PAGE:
- 1 1/2 cups mealie-meal
- 60 ml warm water
- 2 cups boiling water
- 1 tsp salt
Porridge reHupfu (mealie-meal porridge) is something that just about every Zimbabwean has had as a child growing up and even as an adult for some, perhaps occasionally! It has been passed down from generation to generation and is most certainly a part of Zimbabwean dishes. It is more like making sadza and cutting the process half way through!
The great thing about this porridge is that it’s nutritious (when prepared the right way!) You can have this with peanut butter, margarine, lemon juice or with some bread pieces! When putting peanut butter it’s important to put it right at the end when you’re about to serve. This is so that you can get all the nutrition you can possibly get from it. Peanut butter is, as the name implies, made from peanuts which amongst other things are an excellent source of protein which has various health benefits for our bodies.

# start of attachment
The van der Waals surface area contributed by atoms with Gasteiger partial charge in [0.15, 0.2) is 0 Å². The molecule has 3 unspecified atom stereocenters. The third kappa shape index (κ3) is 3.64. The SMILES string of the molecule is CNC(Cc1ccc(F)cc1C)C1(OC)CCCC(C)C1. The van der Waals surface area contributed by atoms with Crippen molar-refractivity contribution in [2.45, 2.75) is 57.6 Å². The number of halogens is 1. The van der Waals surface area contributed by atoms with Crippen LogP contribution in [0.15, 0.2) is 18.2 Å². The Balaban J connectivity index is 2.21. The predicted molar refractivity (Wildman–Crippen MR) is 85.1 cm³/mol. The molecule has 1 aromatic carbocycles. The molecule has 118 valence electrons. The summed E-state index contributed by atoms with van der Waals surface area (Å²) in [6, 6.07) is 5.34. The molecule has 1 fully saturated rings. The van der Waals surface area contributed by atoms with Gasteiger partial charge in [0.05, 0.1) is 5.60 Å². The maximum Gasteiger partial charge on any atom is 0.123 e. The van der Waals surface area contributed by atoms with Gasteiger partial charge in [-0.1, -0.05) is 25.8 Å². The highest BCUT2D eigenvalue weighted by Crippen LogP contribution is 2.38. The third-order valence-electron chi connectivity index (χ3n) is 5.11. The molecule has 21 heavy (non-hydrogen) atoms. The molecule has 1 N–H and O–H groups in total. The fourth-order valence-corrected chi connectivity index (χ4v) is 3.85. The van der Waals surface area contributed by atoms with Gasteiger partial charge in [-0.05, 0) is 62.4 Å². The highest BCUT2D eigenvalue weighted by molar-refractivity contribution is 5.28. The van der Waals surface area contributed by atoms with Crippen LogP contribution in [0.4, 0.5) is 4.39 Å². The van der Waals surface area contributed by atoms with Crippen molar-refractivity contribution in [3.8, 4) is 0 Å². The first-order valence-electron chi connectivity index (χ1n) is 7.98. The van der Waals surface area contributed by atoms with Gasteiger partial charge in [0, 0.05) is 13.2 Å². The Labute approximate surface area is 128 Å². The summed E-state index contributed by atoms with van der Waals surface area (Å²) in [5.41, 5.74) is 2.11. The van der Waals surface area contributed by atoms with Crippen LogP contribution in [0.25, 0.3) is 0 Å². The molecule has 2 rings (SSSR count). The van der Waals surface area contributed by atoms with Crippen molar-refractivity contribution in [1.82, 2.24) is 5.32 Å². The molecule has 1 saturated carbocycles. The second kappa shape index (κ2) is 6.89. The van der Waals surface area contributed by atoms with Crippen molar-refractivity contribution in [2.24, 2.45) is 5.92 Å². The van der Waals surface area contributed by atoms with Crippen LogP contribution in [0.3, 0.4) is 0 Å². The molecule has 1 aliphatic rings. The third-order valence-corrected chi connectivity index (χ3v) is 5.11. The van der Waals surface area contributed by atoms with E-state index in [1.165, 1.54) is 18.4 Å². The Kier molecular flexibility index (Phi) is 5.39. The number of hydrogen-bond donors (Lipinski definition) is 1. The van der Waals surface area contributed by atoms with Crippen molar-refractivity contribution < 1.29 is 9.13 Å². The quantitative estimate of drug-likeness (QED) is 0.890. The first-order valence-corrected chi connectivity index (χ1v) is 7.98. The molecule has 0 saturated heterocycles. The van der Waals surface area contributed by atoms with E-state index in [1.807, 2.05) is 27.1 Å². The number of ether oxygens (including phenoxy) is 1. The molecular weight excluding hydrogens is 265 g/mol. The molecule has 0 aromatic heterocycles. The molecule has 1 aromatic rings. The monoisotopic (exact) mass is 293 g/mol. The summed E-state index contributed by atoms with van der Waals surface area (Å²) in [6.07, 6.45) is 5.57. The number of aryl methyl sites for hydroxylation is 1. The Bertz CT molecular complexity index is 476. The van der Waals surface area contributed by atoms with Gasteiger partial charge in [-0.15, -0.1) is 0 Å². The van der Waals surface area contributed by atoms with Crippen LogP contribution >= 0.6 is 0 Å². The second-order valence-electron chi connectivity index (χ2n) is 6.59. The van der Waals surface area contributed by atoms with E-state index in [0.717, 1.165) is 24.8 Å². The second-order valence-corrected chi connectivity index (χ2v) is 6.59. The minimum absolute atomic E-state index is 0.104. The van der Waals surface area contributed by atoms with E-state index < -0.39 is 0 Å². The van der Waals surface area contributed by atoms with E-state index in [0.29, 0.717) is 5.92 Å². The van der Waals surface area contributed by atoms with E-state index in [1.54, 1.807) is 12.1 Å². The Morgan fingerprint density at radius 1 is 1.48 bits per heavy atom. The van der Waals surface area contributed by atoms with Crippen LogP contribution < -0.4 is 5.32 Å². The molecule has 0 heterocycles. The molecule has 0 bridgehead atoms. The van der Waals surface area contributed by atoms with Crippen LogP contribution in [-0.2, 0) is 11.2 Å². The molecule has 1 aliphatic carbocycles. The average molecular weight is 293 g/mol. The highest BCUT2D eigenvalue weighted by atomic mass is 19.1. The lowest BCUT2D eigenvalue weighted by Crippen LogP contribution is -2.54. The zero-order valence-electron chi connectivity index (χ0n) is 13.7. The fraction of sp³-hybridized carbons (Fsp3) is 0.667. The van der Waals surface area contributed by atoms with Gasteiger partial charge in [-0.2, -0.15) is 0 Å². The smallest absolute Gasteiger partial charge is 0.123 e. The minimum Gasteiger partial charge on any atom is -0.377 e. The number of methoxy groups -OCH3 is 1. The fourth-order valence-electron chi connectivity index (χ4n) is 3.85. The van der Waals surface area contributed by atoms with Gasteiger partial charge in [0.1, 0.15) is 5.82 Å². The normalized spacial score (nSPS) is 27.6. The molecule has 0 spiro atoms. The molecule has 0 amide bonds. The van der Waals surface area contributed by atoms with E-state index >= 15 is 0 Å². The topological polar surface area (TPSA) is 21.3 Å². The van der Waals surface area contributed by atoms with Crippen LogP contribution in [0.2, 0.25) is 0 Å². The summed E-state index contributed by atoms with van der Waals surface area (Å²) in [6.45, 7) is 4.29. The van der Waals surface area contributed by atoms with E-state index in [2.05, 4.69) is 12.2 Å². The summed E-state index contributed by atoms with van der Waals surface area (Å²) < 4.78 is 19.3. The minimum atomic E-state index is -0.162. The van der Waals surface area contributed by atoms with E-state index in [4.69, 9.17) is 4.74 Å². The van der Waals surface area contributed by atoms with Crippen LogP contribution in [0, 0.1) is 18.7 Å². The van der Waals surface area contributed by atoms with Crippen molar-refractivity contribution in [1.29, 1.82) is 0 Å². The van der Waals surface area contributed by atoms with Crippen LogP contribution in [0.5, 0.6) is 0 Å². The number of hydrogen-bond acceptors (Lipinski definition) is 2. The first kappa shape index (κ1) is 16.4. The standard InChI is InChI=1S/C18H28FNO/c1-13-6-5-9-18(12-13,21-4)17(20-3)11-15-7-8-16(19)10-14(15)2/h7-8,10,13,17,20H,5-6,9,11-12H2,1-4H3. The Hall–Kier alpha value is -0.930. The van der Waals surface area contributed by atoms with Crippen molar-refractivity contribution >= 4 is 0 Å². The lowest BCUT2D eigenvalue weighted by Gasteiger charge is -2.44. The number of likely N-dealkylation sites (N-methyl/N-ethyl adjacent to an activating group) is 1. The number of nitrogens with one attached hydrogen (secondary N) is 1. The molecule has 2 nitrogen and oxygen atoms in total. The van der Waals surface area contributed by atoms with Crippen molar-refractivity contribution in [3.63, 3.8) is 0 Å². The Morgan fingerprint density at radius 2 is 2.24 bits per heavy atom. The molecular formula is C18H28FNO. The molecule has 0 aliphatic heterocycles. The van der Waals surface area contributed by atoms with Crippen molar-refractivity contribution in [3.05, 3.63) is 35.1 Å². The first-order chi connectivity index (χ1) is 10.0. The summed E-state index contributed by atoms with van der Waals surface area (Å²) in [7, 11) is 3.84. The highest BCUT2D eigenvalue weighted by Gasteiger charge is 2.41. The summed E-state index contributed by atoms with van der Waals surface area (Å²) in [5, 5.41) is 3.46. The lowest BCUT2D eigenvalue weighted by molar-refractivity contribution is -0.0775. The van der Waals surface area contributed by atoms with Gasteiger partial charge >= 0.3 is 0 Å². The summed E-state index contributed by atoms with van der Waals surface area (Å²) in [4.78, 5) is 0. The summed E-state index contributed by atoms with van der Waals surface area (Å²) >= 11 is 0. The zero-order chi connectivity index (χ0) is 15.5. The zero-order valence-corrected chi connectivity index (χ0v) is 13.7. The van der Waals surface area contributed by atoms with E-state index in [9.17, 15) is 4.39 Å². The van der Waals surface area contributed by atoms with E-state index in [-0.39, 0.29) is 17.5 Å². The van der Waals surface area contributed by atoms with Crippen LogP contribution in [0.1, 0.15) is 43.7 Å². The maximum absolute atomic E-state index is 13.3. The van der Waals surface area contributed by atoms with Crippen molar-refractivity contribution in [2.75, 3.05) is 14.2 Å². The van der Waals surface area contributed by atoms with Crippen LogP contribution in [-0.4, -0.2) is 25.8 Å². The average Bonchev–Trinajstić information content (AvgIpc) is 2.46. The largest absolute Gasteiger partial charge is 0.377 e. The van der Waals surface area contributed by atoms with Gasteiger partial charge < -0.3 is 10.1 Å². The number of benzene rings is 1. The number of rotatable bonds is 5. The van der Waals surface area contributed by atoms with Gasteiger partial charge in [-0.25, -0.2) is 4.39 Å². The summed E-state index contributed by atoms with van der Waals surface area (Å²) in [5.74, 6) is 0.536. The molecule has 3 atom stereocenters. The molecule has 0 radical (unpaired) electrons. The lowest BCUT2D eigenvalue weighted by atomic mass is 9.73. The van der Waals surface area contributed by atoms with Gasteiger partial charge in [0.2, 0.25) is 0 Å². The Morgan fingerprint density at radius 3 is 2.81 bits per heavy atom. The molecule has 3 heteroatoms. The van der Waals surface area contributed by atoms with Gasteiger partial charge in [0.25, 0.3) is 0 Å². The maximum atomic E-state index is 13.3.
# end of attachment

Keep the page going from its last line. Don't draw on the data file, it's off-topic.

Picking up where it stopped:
- Put your hupfu (mealie-meal) in a pot, add warm water to make a paste. Add boiling water whilst stirring simultaneously and bring it to the boil. As soon as it begins to boil, reduce heat, close pot and let it simmer for 15 minutes. If you feel it’s too thick, you may add more boiling water until you get the consistency you like. After 15 minutes, add salt and stir. Your porridge is ready. You may add lemon juice, margarine, peanut butter or roughly broken up pieces of bread. Whatever tickles you fancy, oh and sugar to taste 😉 .
Pictorial Detailed Instructions
So that’s all there is really to porridge. Some have fond memories of it and some, well, not so fond, especially if they used to have it at boarding school and it had mapundu (lumps) or pills as some would say. Generally I’d say it’s a yummy porridge when prepared in the right way and it’s lump-free. A warm invitation to join my popular mailing list – ZimboKitchen Today– which I use to communicate new recipes when they are published here on the site. Each time there is a new recipe, I will send an alert to your inbox. Sign-up here. Thanks!